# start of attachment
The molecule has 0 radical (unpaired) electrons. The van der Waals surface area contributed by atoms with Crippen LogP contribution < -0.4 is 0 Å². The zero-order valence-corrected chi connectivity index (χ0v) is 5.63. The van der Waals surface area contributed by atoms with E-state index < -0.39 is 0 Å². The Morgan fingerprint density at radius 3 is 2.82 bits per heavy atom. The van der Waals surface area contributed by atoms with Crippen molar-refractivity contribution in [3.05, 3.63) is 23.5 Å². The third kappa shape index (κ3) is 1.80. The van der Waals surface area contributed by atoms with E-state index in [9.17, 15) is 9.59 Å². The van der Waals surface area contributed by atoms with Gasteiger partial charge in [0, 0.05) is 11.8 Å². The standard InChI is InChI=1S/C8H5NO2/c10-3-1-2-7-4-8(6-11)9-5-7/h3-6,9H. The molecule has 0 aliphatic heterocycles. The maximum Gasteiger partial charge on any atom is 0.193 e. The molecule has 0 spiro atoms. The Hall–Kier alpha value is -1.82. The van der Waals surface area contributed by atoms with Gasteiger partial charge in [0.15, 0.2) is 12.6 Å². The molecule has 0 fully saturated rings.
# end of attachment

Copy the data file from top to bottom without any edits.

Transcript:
The molecule has 0 radical (unpaired) electrons. The van der Waals surface area contributed by atoms with Crippen LogP contribution < -0.4 is 0 Å². The zero-order valence-corrected chi connectivity index (χ0v) is 5.63. The van der Waals surface area contributed by atoms with E-state index < -0.39 is 0 Å². The Morgan fingerprint density at radius 3 is 2.82 bits per heavy atom. The van der Waals surface area contributed by atoms with Crippen molar-refractivity contribution in [3.05, 3.63) is 23.5 Å². The third kappa shape index (κ3) is 1.80. The van der Waals surface area contributed by atoms with E-state index in [9.17, 15) is 9.59 Å². The van der Waals surface area contributed by atoms with Gasteiger partial charge in [0, 0.05) is 11.8 Å². The standard InChI is InChI=1S/C8H5NO2/c10-3-1-2-7-4-8(6-11)9-5-7/h3-6,9H. The molecule has 0 aliphatic heterocycles. The maximum Gasteiger partial charge on any atom is 0.193 e. The molecule has 0 spiro atoms. The Hall–Kier alpha value is -1.82. The van der Waals surface area contributed by atoms with Gasteiger partial charge in [0.15, 0.2) is 12.6 Å². The molecule has 0 fully saturated rings.